Risso’s dolphins use a twisting diving technique to eat fish, squid, and other crustaceans living more than 1,970 feet under the sea.
Experts from the University of Amsterdam came to this conclusion after becoming curious about the mammal’s movements at the surface of the water before they dived.
To find out why this was, the team attached special sensors to seven dolphins off of the coast of Terceira Island, in the Azores, and recorded a total of 226 dives.
They found that the dolphins — whose prey only come close to the surface at night — use different types of dive depending on the depth they need to get to to feast.
According to the researchers, spin diving allows them the ability to search at depth and expend minimal oxygen and energy.
Risso’s dolphins are able to gobble up crustaceans, fish and squid that live over 1,970 feet in the ocean.
Fleur Visser (University of Amsterdam) and colleagues conducted the research.
‘Deep dives are costly for air-breathing marine predators, as the increased temporal and energetic costs of travel, in combination with physiological restrictions, constrain effective foraging time at depth,’ the researchers explained in their paper.
‘Minimising cost of travel is thus essential to maintain optimal foraging and deep-diving cetaceans have evolved specialised diving, oxygen-conserving and biosonar strategies to target and locate deep-dwelling prey.’
In their study, the team used biologgers to record various forms of data — including depth measurements, orientation and sound recordings — on 226 dives undertaken by Risso’s dolphins between the May and August each year from 2012–2019.
According to the team, the dives ranged in depth from around 66–2,043 feet (20–623 m) and were divided into deep ‘spin dives’ and shallower dives that didn’t involve any twisting or turning at all.
Each spin dive was found to begin with a deep exhalation — to reduce buoyancy — along with an intense stroke of dolphin’s fins that turned their body in a typically clockwise rotation before they entered a rapid, twisting descent at a 60° angle.
Following this would be a free, rotating gliding phase at a speed of 9 km/h (5.6 miles/hour). Three full turns would be required for each dive.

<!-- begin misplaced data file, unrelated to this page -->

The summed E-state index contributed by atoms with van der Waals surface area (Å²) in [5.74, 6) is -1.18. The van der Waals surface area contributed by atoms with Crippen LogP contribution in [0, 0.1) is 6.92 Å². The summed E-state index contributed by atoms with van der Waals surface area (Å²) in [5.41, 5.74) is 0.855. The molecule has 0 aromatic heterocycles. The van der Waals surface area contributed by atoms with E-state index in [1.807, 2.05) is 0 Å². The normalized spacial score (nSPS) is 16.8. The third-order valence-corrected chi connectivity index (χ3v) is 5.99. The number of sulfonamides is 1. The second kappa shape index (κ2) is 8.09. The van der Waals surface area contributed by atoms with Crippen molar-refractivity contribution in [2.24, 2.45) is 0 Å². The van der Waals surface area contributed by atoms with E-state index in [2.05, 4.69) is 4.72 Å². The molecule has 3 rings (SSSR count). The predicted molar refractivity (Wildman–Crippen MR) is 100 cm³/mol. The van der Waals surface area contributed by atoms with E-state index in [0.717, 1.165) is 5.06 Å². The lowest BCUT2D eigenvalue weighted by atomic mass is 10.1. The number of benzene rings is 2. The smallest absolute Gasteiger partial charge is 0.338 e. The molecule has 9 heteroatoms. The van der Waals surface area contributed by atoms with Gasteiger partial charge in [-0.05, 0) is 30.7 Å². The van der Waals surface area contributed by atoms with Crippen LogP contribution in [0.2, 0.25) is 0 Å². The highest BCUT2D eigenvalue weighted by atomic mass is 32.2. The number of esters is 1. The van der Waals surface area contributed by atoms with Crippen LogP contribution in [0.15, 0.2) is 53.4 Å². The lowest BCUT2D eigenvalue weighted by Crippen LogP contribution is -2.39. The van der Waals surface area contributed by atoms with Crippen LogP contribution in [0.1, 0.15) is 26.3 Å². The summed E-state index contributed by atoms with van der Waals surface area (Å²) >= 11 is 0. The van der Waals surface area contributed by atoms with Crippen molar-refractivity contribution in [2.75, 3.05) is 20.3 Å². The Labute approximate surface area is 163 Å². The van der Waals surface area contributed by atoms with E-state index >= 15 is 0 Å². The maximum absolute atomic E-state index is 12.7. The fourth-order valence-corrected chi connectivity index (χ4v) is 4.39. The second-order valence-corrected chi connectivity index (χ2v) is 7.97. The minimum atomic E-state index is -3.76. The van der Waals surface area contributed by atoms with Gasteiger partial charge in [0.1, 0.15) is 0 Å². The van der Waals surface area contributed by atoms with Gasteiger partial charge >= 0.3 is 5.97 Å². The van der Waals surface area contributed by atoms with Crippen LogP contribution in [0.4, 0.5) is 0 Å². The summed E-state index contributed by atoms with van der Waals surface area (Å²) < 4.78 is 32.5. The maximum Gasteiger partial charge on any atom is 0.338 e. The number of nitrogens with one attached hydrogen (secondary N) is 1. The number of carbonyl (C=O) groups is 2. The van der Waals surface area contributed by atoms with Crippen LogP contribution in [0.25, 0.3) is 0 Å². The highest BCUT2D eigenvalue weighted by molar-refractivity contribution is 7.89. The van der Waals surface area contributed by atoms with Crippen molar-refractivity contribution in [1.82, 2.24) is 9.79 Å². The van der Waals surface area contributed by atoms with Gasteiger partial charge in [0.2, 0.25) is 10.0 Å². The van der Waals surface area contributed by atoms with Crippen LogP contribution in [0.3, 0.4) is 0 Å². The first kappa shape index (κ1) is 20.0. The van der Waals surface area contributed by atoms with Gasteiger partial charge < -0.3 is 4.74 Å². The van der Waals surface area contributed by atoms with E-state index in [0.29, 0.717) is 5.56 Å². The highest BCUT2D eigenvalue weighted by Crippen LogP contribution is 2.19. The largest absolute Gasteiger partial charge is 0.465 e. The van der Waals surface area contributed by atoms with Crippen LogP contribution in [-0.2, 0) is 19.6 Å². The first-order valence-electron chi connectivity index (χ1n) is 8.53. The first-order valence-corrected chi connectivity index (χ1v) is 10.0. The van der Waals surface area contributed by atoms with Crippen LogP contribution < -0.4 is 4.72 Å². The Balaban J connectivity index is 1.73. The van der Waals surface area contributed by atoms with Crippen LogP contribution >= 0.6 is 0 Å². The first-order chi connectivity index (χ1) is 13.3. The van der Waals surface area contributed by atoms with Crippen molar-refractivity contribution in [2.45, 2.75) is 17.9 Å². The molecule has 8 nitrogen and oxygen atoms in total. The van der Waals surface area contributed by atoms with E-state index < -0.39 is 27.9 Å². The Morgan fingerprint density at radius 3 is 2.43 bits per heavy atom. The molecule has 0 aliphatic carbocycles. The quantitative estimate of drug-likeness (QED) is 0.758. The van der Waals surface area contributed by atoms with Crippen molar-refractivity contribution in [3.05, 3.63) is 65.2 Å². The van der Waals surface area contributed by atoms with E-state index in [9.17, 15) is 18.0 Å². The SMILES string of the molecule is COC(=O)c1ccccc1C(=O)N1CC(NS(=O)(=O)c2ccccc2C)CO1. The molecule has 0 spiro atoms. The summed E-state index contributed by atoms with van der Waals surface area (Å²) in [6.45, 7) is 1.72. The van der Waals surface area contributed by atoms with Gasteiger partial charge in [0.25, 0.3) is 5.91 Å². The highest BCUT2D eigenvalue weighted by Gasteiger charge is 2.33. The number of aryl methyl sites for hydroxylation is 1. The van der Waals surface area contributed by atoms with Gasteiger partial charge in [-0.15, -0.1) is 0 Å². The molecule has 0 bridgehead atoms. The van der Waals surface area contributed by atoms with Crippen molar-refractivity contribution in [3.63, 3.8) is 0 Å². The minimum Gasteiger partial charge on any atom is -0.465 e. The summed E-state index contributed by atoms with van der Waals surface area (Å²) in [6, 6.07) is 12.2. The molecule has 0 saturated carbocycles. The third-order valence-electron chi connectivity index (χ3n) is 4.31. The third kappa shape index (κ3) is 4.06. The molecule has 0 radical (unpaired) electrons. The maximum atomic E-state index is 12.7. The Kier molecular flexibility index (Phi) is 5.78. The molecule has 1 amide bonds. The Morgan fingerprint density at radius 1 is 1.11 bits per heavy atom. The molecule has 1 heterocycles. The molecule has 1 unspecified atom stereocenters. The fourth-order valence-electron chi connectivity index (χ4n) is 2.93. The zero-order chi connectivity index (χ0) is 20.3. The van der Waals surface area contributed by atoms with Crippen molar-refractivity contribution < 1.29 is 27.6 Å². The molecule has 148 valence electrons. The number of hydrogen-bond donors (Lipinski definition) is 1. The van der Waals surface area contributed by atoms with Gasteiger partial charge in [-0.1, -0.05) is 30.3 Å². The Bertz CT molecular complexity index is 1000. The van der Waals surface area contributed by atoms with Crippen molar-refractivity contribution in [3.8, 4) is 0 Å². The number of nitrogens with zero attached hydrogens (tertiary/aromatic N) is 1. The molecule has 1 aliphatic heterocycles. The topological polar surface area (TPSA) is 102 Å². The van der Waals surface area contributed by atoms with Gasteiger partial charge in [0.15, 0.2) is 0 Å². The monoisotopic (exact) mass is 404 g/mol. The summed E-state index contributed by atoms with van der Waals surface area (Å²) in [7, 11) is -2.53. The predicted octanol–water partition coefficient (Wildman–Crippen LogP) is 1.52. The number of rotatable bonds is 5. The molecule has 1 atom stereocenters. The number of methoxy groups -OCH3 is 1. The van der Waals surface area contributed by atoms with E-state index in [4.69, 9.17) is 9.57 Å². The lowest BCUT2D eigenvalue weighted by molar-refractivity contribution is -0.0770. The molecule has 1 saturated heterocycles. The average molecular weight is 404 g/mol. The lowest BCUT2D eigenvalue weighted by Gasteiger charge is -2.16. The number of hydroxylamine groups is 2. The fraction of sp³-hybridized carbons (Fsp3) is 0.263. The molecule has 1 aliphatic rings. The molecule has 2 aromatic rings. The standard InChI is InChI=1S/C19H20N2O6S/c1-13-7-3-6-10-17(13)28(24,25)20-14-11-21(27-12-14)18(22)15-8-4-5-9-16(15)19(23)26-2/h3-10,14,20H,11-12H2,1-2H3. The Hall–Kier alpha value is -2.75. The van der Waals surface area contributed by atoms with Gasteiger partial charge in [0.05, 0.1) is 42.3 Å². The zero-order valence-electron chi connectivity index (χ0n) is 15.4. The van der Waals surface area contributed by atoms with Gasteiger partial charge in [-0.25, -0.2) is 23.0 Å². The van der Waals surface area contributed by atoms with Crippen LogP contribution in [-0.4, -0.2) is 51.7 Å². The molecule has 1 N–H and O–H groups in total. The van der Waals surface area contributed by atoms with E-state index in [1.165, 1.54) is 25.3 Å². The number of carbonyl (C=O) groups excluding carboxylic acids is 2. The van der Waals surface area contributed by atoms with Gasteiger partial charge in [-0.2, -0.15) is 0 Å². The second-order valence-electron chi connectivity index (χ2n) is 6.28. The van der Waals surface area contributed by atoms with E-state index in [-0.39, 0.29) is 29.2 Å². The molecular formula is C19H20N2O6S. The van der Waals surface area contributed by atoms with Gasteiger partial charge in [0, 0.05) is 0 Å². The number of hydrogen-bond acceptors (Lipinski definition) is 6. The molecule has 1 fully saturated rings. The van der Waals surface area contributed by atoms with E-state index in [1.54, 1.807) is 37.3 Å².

Only when they had finished spinning — at an average depth of 1,398 feet (426 m) and typically some 36 seconds into the dive — did the dolphins begin echolocation to help them detect their prey.
This, Dr Visser explained, indicates that the dolphins ‘planned’ these manoeuvres knowing that they would find food at the bottom of each dive.
In total, each spin dive lasted for around 10 minutes — including time spent hunting at the nadir of each excursion into the deep.
In their study, the team used biologgers to record various forms of data — including depth measurements, orientation and sound recordings — on 226 dives undertaken by Risso’s dolphins between the May and August each year from 2012–2019. According to the team, the dives ranged in depth from around 66–2,043 feet (20–623 m) and were divided into deep ‘spin dives’ (left) and shallower dives that didn’t involve any twisting or turning at all (right). The top-bottom picture shows the orientation of the dolphin during the initial dive, the depth, acceleration and forward speed, as well as the energy expended.
For the shallower dives that were spin-free, the duration was typically only six minutes. The dolphins sank to an average depth (584 feet) and a speed of approximately 4.3 miles per hour (7 KPH). Echolocation began almost as soon as the start of the dive.
Both types of dive saw the mammals reach their prey in roughly the same amount of time — however, the team reported, spin dives were seen to take place only during the daylight hours, while shallower dives mostly occurred from dusk–dawn.
According to team members, dolphins might need to diversify their dives to capture their favourite food. This is the deep scattering layer.
This part of the ocean — first detected by sonar as a ‘false sea floor’ during World War II — harbours an abundance of marine life that moves close to the surface in the evening to feed before retreating back to the depths at dawn to avoid predation.
The team found that the dolphins — whose prey only come close to the surface at night — use different types of dive depending on the depth they need to get to to feast. Below is a comparison of the number of spin (top) or non-spin (bottom), and the depth at which Risso’s dolphins can feast on the prey called deep scattering.
Most cetaceans only feed on prey that make up the deep scattering layer when it comes close to the surface after sunset.
Risso’s dolphins are unique because they have developed a strategy that allows them access to this food source at all times.
The New Scientist was told by Dr Visser that they really do know ahead of time where they want to go and the type of diving they should use to get there.
Royal Society Open Science has published all of the findings.
Researchers attached sensor to seven dolphins at Terceira Island in the Portuguese autonomous region. They also recorded 226 dives.